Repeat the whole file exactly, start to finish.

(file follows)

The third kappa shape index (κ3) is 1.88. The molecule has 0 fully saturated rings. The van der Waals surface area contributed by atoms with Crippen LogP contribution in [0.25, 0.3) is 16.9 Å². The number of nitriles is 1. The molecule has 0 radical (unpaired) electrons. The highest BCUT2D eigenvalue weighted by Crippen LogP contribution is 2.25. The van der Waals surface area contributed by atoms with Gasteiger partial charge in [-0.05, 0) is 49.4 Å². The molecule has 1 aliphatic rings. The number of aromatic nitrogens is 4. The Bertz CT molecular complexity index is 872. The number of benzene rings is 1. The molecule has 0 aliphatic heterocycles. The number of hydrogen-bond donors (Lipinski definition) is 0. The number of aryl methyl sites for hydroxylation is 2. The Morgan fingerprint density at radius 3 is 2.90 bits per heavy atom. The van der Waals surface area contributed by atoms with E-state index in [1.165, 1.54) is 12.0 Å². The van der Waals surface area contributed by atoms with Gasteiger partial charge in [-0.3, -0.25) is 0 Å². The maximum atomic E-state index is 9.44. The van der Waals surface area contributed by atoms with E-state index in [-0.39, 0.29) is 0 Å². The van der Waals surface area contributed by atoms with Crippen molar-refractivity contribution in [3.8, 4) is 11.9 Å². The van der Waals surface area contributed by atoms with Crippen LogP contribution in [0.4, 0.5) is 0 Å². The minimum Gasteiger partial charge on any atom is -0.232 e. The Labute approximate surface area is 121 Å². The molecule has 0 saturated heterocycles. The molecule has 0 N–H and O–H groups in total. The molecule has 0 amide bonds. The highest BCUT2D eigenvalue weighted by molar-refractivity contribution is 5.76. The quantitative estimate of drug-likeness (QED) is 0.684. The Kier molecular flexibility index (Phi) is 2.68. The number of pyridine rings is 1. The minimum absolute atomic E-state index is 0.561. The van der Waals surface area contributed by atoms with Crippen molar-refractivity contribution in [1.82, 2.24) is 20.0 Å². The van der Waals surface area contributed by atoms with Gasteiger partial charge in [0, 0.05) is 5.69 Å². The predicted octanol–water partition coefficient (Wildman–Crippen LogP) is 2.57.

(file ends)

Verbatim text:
The third kappa shape index (κ3) is 1.88. The molecule has 0 fully saturated rings. The van der Waals surface area contributed by atoms with Crippen LogP contribution in [0.25, 0.3) is 16.9 Å². The number of nitriles is 1. The molecule has 0 radical (unpaired) electrons. The highest BCUT2D eigenvalue weighted by Crippen LogP contribution is 2.25. The van der Waals surface area contributed by atoms with Gasteiger partial charge in [-0.05, 0) is 49.4 Å². The molecule has 1 aliphatic rings. The number of aromatic nitrogens is 4. The Bertz CT molecular complexity index is 872. The number of benzene rings is 1. The molecule has 0 aliphatic heterocycles. The number of hydrogen-bond donors (Lipinski definition) is 0. The number of aryl methyl sites for hydroxylation is 2. The Morgan fingerprint density at radius 3 is 2.90 bits per heavy atom. The van der Waals surface area contributed by atoms with E-state index in [1.165, 1.54) is 12.0 Å². The van der Waals surface area contributed by atoms with Gasteiger partial charge in [-0.3, -0.25) is 0 Å². The maximum atomic E-state index is 9.44. The van der Waals surface area contributed by atoms with E-state index in [-0.39, 0.29) is 0 Å². The van der Waals surface area contributed by atoms with Crippen molar-refractivity contribution in [3.8, 4) is 11.9 Å². The van der Waals surface area contributed by atoms with Crippen LogP contribution in [0.4, 0.5) is 0 Å². The minimum Gasteiger partial charge on any atom is -0.232 e. The Labute approximate surface area is 121 Å². The molecule has 0 saturated heterocycles. The molecule has 0 N–H and O–H groups in total. The molecule has 0 amide bonds. The highest BCUT2D eigenvalue weighted by molar-refractivity contribution is 5.76. The quantitative estimate of drug-likeness (QED) is 0.684. The Kier molecular flexibility index (Phi) is 2.68. The number of pyridine rings is 1. The minimum absolute atomic E-state index is 0.561. The van der Waals surface area contributed by atoms with Crippen molar-refractivity contribution in [1.82, 2.24) is 20.0 Å². The van der Waals surface area contributed by atoms with Gasteiger partial charge in [0, 0.05) is 5.69 Å². The predicted octanol–water partition coefficient (Wildman–Crippen LogP) is 2.57.